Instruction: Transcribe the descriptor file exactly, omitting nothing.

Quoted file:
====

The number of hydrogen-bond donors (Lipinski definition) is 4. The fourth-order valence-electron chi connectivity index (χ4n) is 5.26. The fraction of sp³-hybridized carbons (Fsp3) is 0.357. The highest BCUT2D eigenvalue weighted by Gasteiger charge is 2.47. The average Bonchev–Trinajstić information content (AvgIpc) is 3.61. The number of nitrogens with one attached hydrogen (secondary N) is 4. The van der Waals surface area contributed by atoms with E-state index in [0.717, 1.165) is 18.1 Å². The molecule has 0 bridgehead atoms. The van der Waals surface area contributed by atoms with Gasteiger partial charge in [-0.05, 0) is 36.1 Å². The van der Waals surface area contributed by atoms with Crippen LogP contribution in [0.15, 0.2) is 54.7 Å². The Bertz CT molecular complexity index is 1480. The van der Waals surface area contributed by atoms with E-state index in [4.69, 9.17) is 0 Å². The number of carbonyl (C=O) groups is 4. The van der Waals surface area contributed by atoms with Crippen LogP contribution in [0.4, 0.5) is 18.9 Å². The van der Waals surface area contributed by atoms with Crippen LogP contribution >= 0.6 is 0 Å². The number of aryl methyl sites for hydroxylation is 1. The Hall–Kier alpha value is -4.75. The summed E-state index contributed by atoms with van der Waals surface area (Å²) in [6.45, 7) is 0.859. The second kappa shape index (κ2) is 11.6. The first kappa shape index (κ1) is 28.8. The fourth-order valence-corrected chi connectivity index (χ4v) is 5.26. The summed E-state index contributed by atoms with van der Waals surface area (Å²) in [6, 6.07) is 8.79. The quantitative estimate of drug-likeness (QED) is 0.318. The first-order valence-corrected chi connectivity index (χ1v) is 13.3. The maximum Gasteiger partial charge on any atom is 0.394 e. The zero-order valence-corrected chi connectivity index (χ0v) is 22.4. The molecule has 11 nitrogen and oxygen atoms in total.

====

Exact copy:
The number of hydrogen-bond donors (Lipinski definition) is 4. The fourth-order valence-electron chi connectivity index (χ4n) is 5.26. The fraction of sp³-hybridized carbons (Fsp3) is 0.357. The highest BCUT2D eigenvalue weighted by Gasteiger charge is 2.47. The average Bonchev–Trinajstić information content (AvgIpc) is 3.61. The number of nitrogens with one attached hydrogen (secondary N) is 4. The van der Waals surface area contributed by atoms with E-state index in [0.717, 1.165) is 18.1 Å². The molecule has 0 bridgehead atoms. The van der Waals surface area contributed by atoms with Gasteiger partial charge in [-0.05, 0) is 36.1 Å². The van der Waals surface area contributed by atoms with Crippen LogP contribution in [0.15, 0.2) is 54.7 Å². The Bertz CT molecular complexity index is 1480. The van der Waals surface area contributed by atoms with E-state index in [4.69, 9.17) is 0 Å². The number of carbonyl (C=O) groups is 4. The van der Waals surface area contributed by atoms with Crippen LogP contribution in [0.4, 0.5) is 18.9 Å². The van der Waals surface area contributed by atoms with Crippen LogP contribution >= 0.6 is 0 Å². The number of aryl methyl sites for hydroxylation is 1. The Hall–Kier alpha value is -4.75. The summed E-state index contributed by atoms with van der Waals surface area (Å²) in [6.45, 7) is 0.859. The second kappa shape index (κ2) is 11.6. The first kappa shape index (κ1) is 28.8. The fourth-order valence-corrected chi connectivity index (χ4v) is 5.26. The summed E-state index contributed by atoms with van der Waals surface area (Å²) in [6, 6.07) is 8.79. The quantitative estimate of drug-likeness (QED) is 0.318. The first-order valence-corrected chi connectivity index (χ1v) is 13.3. The maximum Gasteiger partial charge on any atom is 0.394 e. The zero-order valence-corrected chi connectivity index (χ0v) is 22.4. The molecule has 11 nitrogen and oxygen atoms in total.